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Divided Highway: The Story of 'They Drive by Night' (2003)

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Himself - Film Historian
Eric Lax ...
Himself - Bogart Biographer
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Documentary | Short

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4 November 2003 (USA)  »

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1.33 : 1
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Features They Drive by Night (1940) See more »

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This Film Made A Star Out Of Lupino, But Not Bogart
20 August 2007 | by (United States) – See all my reviews

An unseen and unbilled narrator of this "documentary" said some interesting things right off the bat on this feature on the DVD.

"Released in 1940, 'They Drive By Night' was an immediate hit and marked watershed years for Humphrey Bogart and Ida Lupino, even though its seems to have fallen between the cracks of great films of Bogart," he said. "One reason is that it doesn't fit into one category. Is it a David vs. Goliath story of small time truckers going up against a well-funded corporation, or is it a film noir/soap opera complete with a femme fatale and a sucker waiting to be taken? The answer lies not in the middle but on both sides of the truckers' road."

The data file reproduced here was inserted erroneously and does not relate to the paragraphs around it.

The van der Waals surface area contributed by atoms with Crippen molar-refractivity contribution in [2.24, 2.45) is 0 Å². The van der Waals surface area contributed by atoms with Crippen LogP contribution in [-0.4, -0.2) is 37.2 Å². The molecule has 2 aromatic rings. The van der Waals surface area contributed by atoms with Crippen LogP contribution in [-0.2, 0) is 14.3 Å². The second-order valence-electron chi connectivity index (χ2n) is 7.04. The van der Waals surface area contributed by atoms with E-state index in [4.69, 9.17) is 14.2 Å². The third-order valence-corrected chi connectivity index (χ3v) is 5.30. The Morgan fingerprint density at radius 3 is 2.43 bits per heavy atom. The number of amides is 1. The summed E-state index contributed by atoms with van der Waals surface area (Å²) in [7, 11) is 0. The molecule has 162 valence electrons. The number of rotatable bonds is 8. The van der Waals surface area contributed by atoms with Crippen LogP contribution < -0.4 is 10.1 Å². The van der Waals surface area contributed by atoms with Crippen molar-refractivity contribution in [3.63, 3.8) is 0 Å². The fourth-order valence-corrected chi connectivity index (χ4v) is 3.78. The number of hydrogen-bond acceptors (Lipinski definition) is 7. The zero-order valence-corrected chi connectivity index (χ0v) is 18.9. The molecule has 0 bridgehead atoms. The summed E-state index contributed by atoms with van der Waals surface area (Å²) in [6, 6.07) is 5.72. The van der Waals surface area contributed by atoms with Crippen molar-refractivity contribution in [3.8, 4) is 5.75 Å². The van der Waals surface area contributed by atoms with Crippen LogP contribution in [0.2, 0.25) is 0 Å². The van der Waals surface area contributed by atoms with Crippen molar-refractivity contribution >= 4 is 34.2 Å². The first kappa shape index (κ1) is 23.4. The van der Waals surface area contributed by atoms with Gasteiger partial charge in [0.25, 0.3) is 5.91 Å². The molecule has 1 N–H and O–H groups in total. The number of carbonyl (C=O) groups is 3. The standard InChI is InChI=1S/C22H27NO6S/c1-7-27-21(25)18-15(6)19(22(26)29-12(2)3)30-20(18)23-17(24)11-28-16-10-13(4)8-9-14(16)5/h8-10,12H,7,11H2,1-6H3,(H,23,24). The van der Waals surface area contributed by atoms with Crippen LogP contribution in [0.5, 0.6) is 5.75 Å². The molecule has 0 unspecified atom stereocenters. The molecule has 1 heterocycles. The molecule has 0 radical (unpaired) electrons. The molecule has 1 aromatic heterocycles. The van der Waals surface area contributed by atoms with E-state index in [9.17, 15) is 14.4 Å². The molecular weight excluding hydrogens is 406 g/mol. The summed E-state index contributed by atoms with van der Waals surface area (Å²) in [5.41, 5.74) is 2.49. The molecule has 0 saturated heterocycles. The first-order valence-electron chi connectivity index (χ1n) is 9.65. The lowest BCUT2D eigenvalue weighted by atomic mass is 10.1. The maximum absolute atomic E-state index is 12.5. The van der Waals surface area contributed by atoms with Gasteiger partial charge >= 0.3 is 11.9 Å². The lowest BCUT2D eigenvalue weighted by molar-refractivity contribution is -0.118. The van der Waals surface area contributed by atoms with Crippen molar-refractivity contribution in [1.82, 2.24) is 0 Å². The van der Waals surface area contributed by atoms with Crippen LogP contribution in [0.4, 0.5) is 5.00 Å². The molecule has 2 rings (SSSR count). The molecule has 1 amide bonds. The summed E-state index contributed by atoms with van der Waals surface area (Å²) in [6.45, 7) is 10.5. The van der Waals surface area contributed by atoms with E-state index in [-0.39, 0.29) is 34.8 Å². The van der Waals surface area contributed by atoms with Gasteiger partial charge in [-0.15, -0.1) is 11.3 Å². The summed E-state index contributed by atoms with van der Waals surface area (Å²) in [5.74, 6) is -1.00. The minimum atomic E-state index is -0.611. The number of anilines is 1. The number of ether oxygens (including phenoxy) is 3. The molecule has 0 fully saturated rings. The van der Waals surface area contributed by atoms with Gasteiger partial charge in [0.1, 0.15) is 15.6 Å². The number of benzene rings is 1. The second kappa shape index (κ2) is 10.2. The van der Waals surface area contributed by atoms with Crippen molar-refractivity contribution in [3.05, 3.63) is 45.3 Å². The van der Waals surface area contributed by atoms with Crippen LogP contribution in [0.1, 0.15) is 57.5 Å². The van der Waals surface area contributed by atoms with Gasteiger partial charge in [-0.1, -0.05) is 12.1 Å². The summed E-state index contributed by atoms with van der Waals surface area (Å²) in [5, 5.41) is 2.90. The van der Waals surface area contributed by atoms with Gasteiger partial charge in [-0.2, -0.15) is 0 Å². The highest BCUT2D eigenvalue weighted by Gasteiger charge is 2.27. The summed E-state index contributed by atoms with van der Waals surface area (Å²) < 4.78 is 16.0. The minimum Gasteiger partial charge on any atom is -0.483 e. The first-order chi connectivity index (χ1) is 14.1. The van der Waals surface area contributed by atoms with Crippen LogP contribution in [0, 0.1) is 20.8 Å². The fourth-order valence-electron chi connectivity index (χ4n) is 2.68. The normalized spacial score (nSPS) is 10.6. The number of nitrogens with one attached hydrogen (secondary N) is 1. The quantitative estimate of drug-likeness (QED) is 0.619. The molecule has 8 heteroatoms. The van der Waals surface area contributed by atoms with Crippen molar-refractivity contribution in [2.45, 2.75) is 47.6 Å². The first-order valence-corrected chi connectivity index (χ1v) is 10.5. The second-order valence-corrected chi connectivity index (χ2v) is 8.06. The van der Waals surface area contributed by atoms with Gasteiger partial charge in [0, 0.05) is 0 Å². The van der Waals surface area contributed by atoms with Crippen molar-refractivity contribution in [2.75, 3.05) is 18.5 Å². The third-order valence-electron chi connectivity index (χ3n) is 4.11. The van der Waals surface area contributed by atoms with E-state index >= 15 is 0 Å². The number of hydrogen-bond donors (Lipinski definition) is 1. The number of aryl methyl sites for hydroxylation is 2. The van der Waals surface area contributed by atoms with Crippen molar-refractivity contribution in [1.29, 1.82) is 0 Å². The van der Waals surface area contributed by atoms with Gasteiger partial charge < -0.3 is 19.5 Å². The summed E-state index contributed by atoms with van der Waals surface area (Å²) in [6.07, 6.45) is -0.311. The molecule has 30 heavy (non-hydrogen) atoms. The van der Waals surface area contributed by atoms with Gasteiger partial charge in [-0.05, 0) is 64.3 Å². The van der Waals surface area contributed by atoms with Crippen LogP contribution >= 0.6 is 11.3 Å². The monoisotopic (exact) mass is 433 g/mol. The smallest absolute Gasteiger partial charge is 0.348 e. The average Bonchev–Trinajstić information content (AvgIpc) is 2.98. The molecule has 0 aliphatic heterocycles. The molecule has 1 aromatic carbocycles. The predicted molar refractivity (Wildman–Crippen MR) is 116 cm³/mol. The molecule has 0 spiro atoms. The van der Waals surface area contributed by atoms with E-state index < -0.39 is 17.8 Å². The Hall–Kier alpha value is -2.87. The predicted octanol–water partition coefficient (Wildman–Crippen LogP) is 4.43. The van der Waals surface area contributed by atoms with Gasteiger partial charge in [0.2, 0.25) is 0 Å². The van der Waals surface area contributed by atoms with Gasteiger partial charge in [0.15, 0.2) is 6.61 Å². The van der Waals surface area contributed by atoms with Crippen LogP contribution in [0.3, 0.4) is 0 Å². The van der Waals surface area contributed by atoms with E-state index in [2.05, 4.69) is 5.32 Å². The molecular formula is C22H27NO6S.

Warner Brothers was known for recycling scripts, said historian/film critic Leonard Maltin. "That's what they did here," he noted. "They took 'Border Town' a Paul Muni-Bette Davis film and re-worked it with a new story about truck drivers."

"This film just crackles with energy and Rauol Walsh knew how to direct films like that," said Maltin.

On the last half of this bonus feature, we hear more comments about Walsh, and all the leading actors in here: George Raft, Humphrey Bogart, Ida Lupino and Ann Sheridan.

Some comments I found interesting: sick of playing the heavy, George Raft was looking for a script that would change his image. Producers didn't mind; they knew Raft was good box-office. Bogart, like Raft, was always playing gangsters but wasn't the star Raft was at that time. "He was the expendable guy that could be killed in the ninth reel," said Eric Lax, a Bogart biographer.

Bogart burned with ambition and was looking for an opportunity to break out of the pack, and wasn't happy during the filming of this movie, being billed fourth and being killed off fairly early on again. To him, this was another dead- end role.

Young Ida Lupino, it was said here, stole the film stole the film and her Hollywood career took off. She, Bogart and Walsh all worked together in their next film, "High Sierra," in which Bogart finally got his wish and became a star.

Walsh shot the film in exact sequence in five weeks. I bet they don't do that anymore.


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